Claud “Tex” McIver confers with his lawyers. (Image courtesy of Channel 2 Action News)
Photo: wsb
Photo: wsb

Bill Torpy at Large: McIver feared crime but he was the menace

Claud “Tex” McIver has carved out a successful career as a prominent lawyer and behind-the-scenes force in the Republican Party.

He is “extremely achievement-oriented,” “optimistic,” “energetic” and, according to an old psychological report, “capable of exerting control.”

Yet he’s the type of person who shouldn’t have a gun, because for a real smart, take-control guy, Tex McIver doesn’t seem to have a lick of common sense when it comes to dealing with deadly firepower.

McIver is the lawyer who said he accidentally shot his wife to death last month as they headed home in their SUV. In a shifting story, it seems McIver is afraid of urban crime. So while riding through the mean streets of Atlanta late one night, with a friend at the wheel,McIver had his wife retrieve his gun from the center console and hand it to him in the backseat.

A few blocks later, Diane McIver was mortally wounded. According to his account, Tex fell asleep with the snub-nosed .38 in his lap and it somehow fired. He says he doesn’t remember pulling the trigger. Details are sketchy but McIver and his lawyer say it was a terrible accident, which sometimes happens with guns. Happens all the time, in fact.

Sometimes gun owners can thwart off threats. Or they can assume, misread and misreact to a situation with horrible consequences.

Lots of people are scared and a Gallup poll says almost two-thirds of Americans believe having a gun at home makes it safer — a figure that has almost doubled since 2000, even though crime has dropped steadily since.

I mention this because McIver is admittedly concerned about crime and his perception has led to two shootings, the first which damaged an occupied car, the second which killed his wife.

In February 1990, McIver returned home one weeknight to his quiet neighborhood and spotted a parked car with some young men inside. McIver later told the cops he was on edge; he was worried about burglaries around there. So, he did what any rational red-blooded American would do: He sicced his German shepherds on the car and then fired off a couple of warning shots to let them know he meant business.

The intended message worked. The driver threw the car into reverse but retreated into a cul-de-sac. The frightened occupants then decided to drive back out. But that presented another problem. The middle-aged lawyer who had turned into a neighborhood defender had planted himself in the street and, according to police reports, pointed his 9 mm at the car’s windshield. When the vehicle — a new Mustang — failed to stop, McIver fired a couple more shots into its rear, the occupants told police.

McIver denied having a gun, both to cops and a psychologist (who came up with the accolades about Tex at the top of the story). The shrink, no doubt hired by Team McIver to impress the judge, wrote that Tex “vehemently and consistently denied he ever had a weapon in his possession.”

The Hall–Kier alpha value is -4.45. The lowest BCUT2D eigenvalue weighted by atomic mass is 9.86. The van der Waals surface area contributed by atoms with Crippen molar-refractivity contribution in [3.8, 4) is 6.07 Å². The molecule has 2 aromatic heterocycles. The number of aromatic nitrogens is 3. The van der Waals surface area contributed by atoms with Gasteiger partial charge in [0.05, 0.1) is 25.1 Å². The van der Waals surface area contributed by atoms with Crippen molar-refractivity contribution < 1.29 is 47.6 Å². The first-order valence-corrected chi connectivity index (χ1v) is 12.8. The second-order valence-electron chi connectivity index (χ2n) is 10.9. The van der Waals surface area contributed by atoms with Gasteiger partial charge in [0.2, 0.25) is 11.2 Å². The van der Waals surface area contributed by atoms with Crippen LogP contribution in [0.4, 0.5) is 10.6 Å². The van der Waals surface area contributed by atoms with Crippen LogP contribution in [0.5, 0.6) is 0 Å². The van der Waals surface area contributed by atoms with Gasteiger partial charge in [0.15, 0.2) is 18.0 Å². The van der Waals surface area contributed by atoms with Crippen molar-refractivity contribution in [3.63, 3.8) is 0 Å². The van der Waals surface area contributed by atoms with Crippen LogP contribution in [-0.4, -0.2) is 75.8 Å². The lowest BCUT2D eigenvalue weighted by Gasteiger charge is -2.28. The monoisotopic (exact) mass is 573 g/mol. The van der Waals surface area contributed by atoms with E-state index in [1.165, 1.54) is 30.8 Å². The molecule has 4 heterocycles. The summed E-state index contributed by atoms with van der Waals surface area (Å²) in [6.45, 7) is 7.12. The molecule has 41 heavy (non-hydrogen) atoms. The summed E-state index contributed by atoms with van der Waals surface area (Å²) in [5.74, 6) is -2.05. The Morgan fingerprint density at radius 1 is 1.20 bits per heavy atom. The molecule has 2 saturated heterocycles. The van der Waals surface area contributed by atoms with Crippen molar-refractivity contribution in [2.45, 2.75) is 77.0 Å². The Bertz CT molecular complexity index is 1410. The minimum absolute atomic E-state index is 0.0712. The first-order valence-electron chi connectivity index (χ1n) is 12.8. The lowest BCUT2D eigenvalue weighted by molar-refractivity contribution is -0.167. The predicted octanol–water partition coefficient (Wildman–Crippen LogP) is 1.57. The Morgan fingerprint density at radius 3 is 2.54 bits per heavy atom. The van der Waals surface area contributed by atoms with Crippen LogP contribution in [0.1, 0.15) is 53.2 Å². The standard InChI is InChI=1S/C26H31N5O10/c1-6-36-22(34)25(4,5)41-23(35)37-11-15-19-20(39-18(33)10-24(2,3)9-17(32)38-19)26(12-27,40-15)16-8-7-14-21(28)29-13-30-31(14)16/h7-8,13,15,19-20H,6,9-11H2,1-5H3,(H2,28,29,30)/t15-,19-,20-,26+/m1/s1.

Well, maybe a little situational fib.

Some 25 years later, the truth came out.

McIver’s lawyer, Stephen Maples, recently told AJC reporter Craig Schneider that Tex believed the car was trying to run him over and “he had to jump out of the way.”

Why did he fire shots as the car passed him? “Probably fear,” Maples said.

It turned out the three weren’t burglars. They were young guys — yes, they were white — using the secluded street to drink a few beers and toast a friend heading off to the Marines. One of them knew the location well: he was good friends with McIver’s son. In fact, that friend testified in a 1990 hearing that McIver once told him he had no problem with teens coming there, as long as they didn’t leave empties.

DeKalb County police investigated. They found shell casings and even a dog print. Two car occupants told police McIver leveled his gun at the windshield before firing at the passing car. Prosecutors and grand jurors frowned on the shoot-first mentality. McIver got indicted on three felony counts of aggravated assault.

McIver’s lawyer, Maples, the same guy representing him now, pushed back hard in a court hearing. One of the families was close to the McIvers and the teen was clearly troubled by the situation. The driver got ruffled by McIver’s lawyer reminding him that the car’s occupants at first didn’t tell their parents about the beer drinking.

“But does that justify being shot at?” the youth retorted, posing a very understandable question.

In the end, McIver wrote a check for $2,900 to fix the Ford Mustang and the charges went away.

But getting off some very serious felony charges didn’t cause him to head to a smelter with his firepower. He remained armed and worried about crime, ready to address the next threatening situation with deadly force, if need be.

It’s not as though McIver is clueless to the inherent dangers of guns. He’s written about it, noting that business owners’ property rights can trump employees’ Second Amendment rights.

“Recent horror stories and logical conclusions suggest that this trend (of allowing employees to pack) is fraught with peril and counteract the “safety” argument that justified the right of the citizenry to carry guns in the first place,” Tex wrote in 2008. “Having a gun within reasonable distance of one’s desk not only allows an employee to resort to violence in a much quicker fashion but also eliminates the “cooling off” period that follows a confrontation or a termination.”

If he only listened to himself.

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